I dragged my feet about getting up and out the door. I was feeling pretty insecure about having to go out in search of food and coffee expecting few to speak English. I had an afternoon tour scheduled and I knew I wanted to get batteries for the back-up camera since my phone can’t make it through the day on a charge. I wandered down the street to the pick-up location for the tour and noticed a gas station. Hoping they’d have some batteries and food I headed that direction. Indeed, they had both. For some crazy reason I decided a Citrus Salmon sandwich sounded good. On the way back to the flat I thought about how stupid that was. Who buys fish at the convenience store without expecting dire consequences? I opened it up and it was scary so it immediately went in the trash. My only hope was finding something to eat at one of the stops on our tour.
The tour guide arrived and off we went for a whirlwind afternoon in the Provence-Alpes-Côte d’Azur region of southeastern France. Traffic delayed the start of our tour so we only got about 30 minutes at our first stop, Gordes. It is a picturesque village perched on a hillside. With such a short stop there wasn’t much to do but wander through the little shops and circle the cathedral. I wandered into a little café and found myself a sandwich. I don’t know if it was so delicious because I was starving, or if it was just that good. I’m going with the later. So simple, a baguette, thin slice of ham, tomatoes, and mozzarella. One of the best sandwiches I’ve ever had.
Our small group piled into the van and were taken to Les Baux-de-Provence. This hillside village is considered one of the most beautiful villages in France. Again our stay was sort and there isn’t a lot to explore except the different shops.
The last stop on our tour was the one I was most looking forward to, Pont du Gard. Here are some details from wikipedia. The Pont du Gard is an ancient Roman aqueduct that crosses the Gardon River in southern France. The bridge is part of the Nîmes aqueduct, a 50-kilometer system built in the first century AD to carry water from a spring at Uzès to the Roman colony of Nemausus (Nîmes). Because of the uneven terrain between the two points, the mostly underground aqueduct followed a long, winding route that called for a bridge across the gorge of the Gardon River. The Pont du Gard is the highest of all elevated Roman aqueducts, and, along with the Aqueduct of Segovia, one of the best preserved.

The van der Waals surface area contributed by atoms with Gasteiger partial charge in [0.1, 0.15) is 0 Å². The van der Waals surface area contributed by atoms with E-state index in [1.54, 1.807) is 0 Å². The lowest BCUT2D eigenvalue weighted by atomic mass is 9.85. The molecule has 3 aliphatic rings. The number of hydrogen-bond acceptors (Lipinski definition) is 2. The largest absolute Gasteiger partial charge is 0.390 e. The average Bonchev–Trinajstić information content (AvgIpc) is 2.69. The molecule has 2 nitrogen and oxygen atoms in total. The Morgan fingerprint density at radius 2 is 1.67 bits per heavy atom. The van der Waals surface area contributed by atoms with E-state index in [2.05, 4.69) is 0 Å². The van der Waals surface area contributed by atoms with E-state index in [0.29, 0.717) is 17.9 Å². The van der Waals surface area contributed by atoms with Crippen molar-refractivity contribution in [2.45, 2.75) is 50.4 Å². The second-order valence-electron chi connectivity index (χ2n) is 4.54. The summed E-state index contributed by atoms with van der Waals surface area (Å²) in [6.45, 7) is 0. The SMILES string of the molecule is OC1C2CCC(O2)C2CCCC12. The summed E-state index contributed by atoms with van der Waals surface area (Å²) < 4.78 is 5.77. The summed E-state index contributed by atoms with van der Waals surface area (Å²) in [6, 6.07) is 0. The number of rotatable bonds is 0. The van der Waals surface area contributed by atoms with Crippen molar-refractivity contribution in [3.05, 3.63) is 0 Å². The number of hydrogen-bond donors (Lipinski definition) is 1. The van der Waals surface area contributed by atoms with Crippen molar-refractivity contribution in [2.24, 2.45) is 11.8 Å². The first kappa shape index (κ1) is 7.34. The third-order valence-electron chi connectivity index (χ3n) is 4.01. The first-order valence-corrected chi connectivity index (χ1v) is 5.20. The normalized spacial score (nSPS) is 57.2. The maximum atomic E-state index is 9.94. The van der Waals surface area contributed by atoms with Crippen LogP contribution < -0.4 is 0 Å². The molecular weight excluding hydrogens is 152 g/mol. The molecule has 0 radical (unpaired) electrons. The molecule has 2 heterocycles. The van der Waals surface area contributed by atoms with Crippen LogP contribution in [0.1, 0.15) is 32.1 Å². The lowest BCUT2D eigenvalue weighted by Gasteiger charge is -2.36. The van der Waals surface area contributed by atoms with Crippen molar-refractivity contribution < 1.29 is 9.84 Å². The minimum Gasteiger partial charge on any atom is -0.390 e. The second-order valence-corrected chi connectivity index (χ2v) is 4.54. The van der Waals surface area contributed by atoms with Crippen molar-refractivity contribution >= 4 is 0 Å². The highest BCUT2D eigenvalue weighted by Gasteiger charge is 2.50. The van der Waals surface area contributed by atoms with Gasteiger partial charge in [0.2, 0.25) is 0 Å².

The bridge has three tiers of arches, standing 48.8 m (160 ft) high. The whole aqueduct descends in height by only 17 m (56 ft) over its entire length, while the bridge descends by a mere 2.5 centimetres (1 in) – a gradient of only 1 in 3,000 – which is indicative of the great precision that Roman engineers were able to achieve, using only simple technology.
Our guide was nice enough to stop at a roadside fruit stand on the way back to Avignon. I bought a bag of black cherries. OMG they were so good! Just harvested earlier that day. I got back to the flat in Avignon just in time to get my work day started.